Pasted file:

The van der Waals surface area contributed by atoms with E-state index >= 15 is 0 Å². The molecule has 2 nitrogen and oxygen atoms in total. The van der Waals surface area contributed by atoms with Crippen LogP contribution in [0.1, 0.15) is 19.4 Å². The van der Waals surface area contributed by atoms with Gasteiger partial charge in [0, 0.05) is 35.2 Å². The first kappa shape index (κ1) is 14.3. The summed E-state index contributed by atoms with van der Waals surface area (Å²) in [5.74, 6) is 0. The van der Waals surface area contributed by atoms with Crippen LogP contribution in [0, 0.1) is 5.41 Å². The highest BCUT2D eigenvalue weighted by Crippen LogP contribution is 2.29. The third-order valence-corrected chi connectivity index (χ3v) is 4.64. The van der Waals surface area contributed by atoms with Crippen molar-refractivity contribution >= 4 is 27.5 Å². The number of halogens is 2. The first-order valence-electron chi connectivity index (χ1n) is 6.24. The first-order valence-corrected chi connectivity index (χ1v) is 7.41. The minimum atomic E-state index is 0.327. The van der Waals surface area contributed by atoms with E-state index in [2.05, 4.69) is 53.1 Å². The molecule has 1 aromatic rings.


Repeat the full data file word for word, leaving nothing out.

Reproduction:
The van der Waals surface area contributed by atoms with E-state index >= 15 is 0 Å². The molecule has 2 nitrogen and oxygen atoms in total. The van der Waals surface area contributed by atoms with Crippen LogP contribution in [0.1, 0.15) is 19.4 Å². The van der Waals surface area contributed by atoms with Gasteiger partial charge in [0, 0.05) is 35.2 Å². The first kappa shape index (κ1) is 14.3. The summed E-state index contributed by atoms with van der Waals surface area (Å²) in [5.74, 6) is 0. The van der Waals surface area contributed by atoms with Crippen LogP contribution in [0, 0.1) is 5.41 Å². The highest BCUT2D eigenvalue weighted by Crippen LogP contribution is 2.29. The third-order valence-corrected chi connectivity index (χ3v) is 4.64. The van der Waals surface area contributed by atoms with Crippen molar-refractivity contribution >= 4 is 27.5 Å². The number of halogens is 2. The first-order valence-electron chi connectivity index (χ1n) is 6.24. The first-order valence-corrected chi connectivity index (χ1v) is 7.41. The minimum atomic E-state index is 0.327. The van der Waals surface area contributed by atoms with E-state index in [2.05, 4.69) is 53.1 Å². The molecule has 1 aromatic rings.